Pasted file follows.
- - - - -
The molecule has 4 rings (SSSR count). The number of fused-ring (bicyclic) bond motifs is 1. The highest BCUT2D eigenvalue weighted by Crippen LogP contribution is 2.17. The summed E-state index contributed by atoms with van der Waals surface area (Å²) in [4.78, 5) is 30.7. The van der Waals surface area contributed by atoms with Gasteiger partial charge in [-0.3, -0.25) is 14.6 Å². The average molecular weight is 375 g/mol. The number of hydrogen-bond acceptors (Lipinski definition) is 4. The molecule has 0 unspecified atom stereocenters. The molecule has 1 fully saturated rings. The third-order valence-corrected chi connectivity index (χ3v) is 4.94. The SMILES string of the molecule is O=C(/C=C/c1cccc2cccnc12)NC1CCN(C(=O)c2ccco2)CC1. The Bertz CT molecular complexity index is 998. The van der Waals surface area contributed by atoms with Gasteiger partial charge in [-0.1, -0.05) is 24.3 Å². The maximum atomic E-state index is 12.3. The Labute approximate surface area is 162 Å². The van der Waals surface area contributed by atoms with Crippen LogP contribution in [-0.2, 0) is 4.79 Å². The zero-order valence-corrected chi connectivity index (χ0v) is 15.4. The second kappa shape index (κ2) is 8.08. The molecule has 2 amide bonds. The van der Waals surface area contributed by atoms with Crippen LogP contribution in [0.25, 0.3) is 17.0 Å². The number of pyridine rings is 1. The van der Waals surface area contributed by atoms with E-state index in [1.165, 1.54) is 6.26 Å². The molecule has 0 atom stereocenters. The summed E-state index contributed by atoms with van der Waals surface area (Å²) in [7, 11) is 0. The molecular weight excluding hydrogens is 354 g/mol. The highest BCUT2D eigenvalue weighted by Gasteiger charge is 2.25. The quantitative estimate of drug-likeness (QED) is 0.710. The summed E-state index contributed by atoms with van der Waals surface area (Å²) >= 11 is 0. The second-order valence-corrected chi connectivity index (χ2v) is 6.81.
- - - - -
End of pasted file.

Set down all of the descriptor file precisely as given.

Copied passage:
The molecule has 4 rings (SSSR count). The number of fused-ring (bicyclic) bond motifs is 1. The highest BCUT2D eigenvalue weighted by Crippen LogP contribution is 2.17. The summed E-state index contributed by atoms with van der Waals surface area (Å²) in [4.78, 5) is 30.7. The van der Waals surface area contributed by atoms with Gasteiger partial charge in [-0.3, -0.25) is 14.6 Å². The average molecular weight is 375 g/mol. The number of hydrogen-bond acceptors (Lipinski definition) is 4. The molecule has 0 unspecified atom stereocenters. The molecule has 1 fully saturated rings. The third-order valence-corrected chi connectivity index (χ3v) is 4.94. The SMILES string of the molecule is O=C(/C=C/c1cccc2cccnc12)NC1CCN(C(=O)c2ccco2)CC1. The Bertz CT molecular complexity index is 998. The van der Waals surface area contributed by atoms with Gasteiger partial charge in [-0.1, -0.05) is 24.3 Å². The maximum atomic E-state index is 12.3. The Labute approximate surface area is 162 Å². The van der Waals surface area contributed by atoms with Crippen LogP contribution in [-0.2, 0) is 4.79 Å². The zero-order valence-corrected chi connectivity index (χ0v) is 15.4. The second kappa shape index (κ2) is 8.08. The molecule has 2 amide bonds. The van der Waals surface area contributed by atoms with Crippen LogP contribution in [0.25, 0.3) is 17.0 Å². The number of pyridine rings is 1. The van der Waals surface area contributed by atoms with E-state index in [1.165, 1.54) is 6.26 Å². The molecule has 0 atom stereocenters. The summed E-state index contributed by atoms with van der Waals surface area (Å²) in [7, 11) is 0. The molecular weight excluding hydrogens is 354 g/mol. The highest BCUT2D eigenvalue weighted by Gasteiger charge is 2.25. The quantitative estimate of drug-likeness (QED) is 0.710. The summed E-state index contributed by atoms with van der Waals surface area (Å²) >= 11 is 0. The second-order valence-corrected chi connectivity index (χ2v) is 6.81.